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James Johnson IV sworn in as president of National Black Catholic Seminarians Association

The high honor for the 23-year-old Charlotte native took place during the 2023 National Black Catholic Congress this July in Maryland.

James Johnson IV, a seminarian for the Diocese of Charlotte, recites the oath of office during his installation as president of the National Black Catholic Seminarians Association. The ceremony took place at the 2023 National Black Catholic Congress held in Maryland from July 20-23. (Nate Tinner-Williams)

The National Black Catholic Seminarians Association has elected James Johnson IV as president, the latest in a long tradition of service to diasporans studying for the priesthood and religious brotherhood in the United States.

Johnson, a 23-year-old seminarian for the Diocese of Charlotte, was installed into office on Sunday, July 23, during the 2023 National Black Catholic Congress in National Harbor, Maryland. The event brought thousands of Black Catholics to the region from around the country, including several current and former NBCSA members.

Past presidents Br Cursey “C. J.” Calais, SSJ, Nate Tinner-Williams, and Fr Kareem Smith were present for the ceremony—conducted by Smith, a priest of the Archdiocese of New York and also a former NBCSA president. He now serves as the NBCSA presbyteral moderator.

Johnson, who was encircled by a number of his fellow seminarians during the event, called the experience humbling.

“I remember joining the NBCSA to be with other Black men who are discerning the priesthood with no intention on leadership positions, just friendships,” he told BCM. 

“These friendships have been instrumental in my discernment and I hope that I can continue as the president to build new ones.”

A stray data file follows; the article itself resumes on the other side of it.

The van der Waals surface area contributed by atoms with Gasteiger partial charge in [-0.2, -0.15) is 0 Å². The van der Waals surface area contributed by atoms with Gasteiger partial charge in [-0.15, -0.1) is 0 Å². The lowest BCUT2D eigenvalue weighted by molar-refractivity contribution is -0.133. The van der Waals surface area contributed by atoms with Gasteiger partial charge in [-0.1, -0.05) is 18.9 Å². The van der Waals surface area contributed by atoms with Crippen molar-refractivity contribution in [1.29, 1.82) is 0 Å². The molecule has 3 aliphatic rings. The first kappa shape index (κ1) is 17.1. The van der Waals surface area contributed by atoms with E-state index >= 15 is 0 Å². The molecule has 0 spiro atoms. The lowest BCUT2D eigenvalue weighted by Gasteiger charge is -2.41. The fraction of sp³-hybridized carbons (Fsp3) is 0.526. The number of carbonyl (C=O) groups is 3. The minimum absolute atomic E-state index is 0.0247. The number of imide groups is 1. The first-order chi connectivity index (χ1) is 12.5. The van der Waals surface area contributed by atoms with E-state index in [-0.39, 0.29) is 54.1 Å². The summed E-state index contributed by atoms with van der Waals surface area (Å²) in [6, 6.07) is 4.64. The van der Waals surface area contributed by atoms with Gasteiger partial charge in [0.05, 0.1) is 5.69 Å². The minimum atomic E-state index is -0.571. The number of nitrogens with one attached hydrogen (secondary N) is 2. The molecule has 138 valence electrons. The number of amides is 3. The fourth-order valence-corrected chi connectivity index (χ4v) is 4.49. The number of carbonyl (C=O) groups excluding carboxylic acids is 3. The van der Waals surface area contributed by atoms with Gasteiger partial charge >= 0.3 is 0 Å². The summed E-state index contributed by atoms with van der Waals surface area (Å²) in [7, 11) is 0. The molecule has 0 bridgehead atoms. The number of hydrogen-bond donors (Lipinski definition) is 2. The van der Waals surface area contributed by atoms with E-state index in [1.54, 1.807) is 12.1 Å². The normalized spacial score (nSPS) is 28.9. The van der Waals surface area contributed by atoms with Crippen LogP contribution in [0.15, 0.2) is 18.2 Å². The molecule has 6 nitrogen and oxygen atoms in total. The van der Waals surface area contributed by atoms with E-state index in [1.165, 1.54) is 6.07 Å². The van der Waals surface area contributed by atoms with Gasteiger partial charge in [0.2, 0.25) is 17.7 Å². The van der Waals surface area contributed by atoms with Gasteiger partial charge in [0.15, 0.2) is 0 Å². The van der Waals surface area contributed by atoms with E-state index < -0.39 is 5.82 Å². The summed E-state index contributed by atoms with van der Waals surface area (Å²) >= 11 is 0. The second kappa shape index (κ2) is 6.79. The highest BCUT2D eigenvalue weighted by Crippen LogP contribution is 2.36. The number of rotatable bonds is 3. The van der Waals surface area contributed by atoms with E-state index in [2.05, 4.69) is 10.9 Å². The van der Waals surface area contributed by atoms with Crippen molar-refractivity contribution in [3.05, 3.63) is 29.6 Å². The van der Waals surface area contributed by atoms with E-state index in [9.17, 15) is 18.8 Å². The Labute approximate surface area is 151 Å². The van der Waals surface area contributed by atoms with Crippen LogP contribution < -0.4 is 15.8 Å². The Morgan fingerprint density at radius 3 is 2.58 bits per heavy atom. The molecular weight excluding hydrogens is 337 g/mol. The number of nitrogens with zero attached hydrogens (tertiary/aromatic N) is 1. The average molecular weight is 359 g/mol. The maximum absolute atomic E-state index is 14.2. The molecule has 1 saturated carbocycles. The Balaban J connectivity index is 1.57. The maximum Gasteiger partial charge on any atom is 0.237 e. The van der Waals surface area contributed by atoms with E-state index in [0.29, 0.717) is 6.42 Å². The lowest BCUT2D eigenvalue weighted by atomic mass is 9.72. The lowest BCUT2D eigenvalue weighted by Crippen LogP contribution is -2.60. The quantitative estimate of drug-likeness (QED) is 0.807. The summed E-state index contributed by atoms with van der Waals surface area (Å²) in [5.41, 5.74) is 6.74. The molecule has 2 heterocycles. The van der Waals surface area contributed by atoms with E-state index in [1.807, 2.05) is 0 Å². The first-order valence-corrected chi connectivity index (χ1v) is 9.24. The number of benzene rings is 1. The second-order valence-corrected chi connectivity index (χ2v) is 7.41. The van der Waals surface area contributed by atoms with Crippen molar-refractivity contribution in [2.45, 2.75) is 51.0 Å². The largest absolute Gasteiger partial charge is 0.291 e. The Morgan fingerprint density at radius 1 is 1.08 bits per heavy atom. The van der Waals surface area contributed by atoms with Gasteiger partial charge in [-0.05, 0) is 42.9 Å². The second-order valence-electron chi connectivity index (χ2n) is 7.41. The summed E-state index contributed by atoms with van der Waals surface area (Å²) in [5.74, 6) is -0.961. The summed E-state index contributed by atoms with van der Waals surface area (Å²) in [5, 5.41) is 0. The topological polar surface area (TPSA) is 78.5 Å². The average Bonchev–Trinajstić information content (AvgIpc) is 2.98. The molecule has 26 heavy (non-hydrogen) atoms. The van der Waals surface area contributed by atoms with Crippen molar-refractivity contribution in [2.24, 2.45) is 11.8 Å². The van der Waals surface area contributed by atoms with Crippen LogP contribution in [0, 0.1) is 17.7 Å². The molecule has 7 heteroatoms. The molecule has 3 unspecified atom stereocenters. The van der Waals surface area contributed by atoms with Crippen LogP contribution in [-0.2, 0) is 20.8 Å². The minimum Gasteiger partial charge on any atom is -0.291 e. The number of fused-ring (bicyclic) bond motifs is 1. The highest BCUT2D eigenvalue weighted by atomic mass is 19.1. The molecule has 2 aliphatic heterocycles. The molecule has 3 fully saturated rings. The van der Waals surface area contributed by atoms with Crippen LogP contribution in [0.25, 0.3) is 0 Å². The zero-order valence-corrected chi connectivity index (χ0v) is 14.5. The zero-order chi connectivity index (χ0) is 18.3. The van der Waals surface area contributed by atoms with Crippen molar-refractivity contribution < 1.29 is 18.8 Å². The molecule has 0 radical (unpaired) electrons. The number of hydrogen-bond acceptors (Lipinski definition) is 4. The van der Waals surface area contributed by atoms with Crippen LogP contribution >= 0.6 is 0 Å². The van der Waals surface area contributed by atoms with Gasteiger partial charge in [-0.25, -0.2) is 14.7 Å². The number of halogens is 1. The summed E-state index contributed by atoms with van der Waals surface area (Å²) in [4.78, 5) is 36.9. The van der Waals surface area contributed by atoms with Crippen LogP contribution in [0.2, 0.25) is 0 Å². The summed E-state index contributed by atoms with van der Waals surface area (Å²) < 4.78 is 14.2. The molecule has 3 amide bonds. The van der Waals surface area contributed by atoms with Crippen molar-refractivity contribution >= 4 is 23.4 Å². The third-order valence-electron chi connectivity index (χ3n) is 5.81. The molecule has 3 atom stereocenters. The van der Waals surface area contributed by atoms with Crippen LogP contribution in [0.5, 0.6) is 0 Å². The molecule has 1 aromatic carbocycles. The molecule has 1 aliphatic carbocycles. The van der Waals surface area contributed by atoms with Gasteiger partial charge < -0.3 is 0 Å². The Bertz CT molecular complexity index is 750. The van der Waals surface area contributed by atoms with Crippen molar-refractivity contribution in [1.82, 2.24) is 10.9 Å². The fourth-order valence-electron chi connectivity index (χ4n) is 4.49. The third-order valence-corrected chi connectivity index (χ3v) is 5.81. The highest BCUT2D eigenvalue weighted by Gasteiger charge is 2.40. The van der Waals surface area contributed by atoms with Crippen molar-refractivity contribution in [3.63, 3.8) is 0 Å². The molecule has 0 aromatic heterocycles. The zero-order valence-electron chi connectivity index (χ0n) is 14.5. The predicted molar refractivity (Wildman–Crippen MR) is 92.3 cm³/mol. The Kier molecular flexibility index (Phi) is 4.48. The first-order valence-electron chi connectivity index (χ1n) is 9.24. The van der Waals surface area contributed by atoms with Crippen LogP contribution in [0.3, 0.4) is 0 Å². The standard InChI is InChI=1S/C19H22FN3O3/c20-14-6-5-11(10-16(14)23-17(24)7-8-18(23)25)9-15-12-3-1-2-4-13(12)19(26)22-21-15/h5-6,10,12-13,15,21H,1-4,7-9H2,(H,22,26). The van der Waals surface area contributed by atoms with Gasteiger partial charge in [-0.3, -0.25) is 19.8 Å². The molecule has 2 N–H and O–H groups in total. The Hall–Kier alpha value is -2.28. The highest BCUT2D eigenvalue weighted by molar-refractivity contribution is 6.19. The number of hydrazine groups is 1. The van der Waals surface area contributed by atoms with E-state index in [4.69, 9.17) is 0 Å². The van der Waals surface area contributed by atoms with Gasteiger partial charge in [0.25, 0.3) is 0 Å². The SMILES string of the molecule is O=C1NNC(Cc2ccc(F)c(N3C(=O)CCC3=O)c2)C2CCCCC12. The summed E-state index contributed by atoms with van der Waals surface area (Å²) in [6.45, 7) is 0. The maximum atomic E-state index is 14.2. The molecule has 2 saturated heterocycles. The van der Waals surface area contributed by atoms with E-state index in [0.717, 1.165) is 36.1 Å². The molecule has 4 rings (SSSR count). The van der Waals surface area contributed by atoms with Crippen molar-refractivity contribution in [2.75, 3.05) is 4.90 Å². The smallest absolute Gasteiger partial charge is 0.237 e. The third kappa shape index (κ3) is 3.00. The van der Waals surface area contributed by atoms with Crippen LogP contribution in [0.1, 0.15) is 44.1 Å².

From left: Chidiebere Augustus Dominic, SSJ; Br Cursey "C. J." Calais, SSJ; Fr Kareem Smith; James Johnson IV; Linus James, SSJ; Charles Nwamadi, SSJ; Deacon Mel Tardy. (Nate Tinner-Williams)

Johnson, a student at Mount St. Mary's Seminary & School of Theology in Cincinnati, succeeds as president Tinner-Williams, formerly of the Josephites. Following Tinner-Williams’ departure from the seminary, Johnson became acting president and began service with the assistance of Calais, who had helped revive the NBCSA in 2017 and served as president for five years thereafter.

Johnson, who had been serving as the NBCSA secretary, was elected president by the organization’s members in mid-July, alongside vice president Samuel Zuze, who studies for the Diocese of Albany. At a meeting held thereafter, they discussed plans for the immediate future of the organization, which currently has roughly 50 members.

“I would like to emphasize the importance of brotherhood and foster a sense of community that is open to talk about the realities of being a Black Catholic seminarian, despite the geographic distance,” Johnson told BCM of his vision.

“I want to encourage other Black seminarians to reach out to me or each other to just check in or to talk about any issues that may come up.”

The auspicious moment for the NBCSA comes at a time of remembrance, with the death of its founder, Fr Clarence Williams, CPpS, having occurred within a week of Johnson’s election. Williams founded the organization more than 50 years ago while studying as a seminarian for the Missionaries of the Precious Blood in Ohio. It has been a constituent organization of the National Black Catholic Clergy Caucus since that time and quickly grew in size and influence.

As Johnson works to continue the organization’s recent rebuild, he says its communal work of intercession will sustain him as he seeks to build Black Catholic community among men in formal discernment.

“By building these fraternal bonds now, please God, when we are priests, we can continue in our ministry knowing we have brothers who have our best interests in their hearts,” he said.

“With the prayers of my brothers, I am certain we can achieve this goal and grow together.”

Nate Tinner-Williams is co-founder and editor of Black Catholic Messenger.

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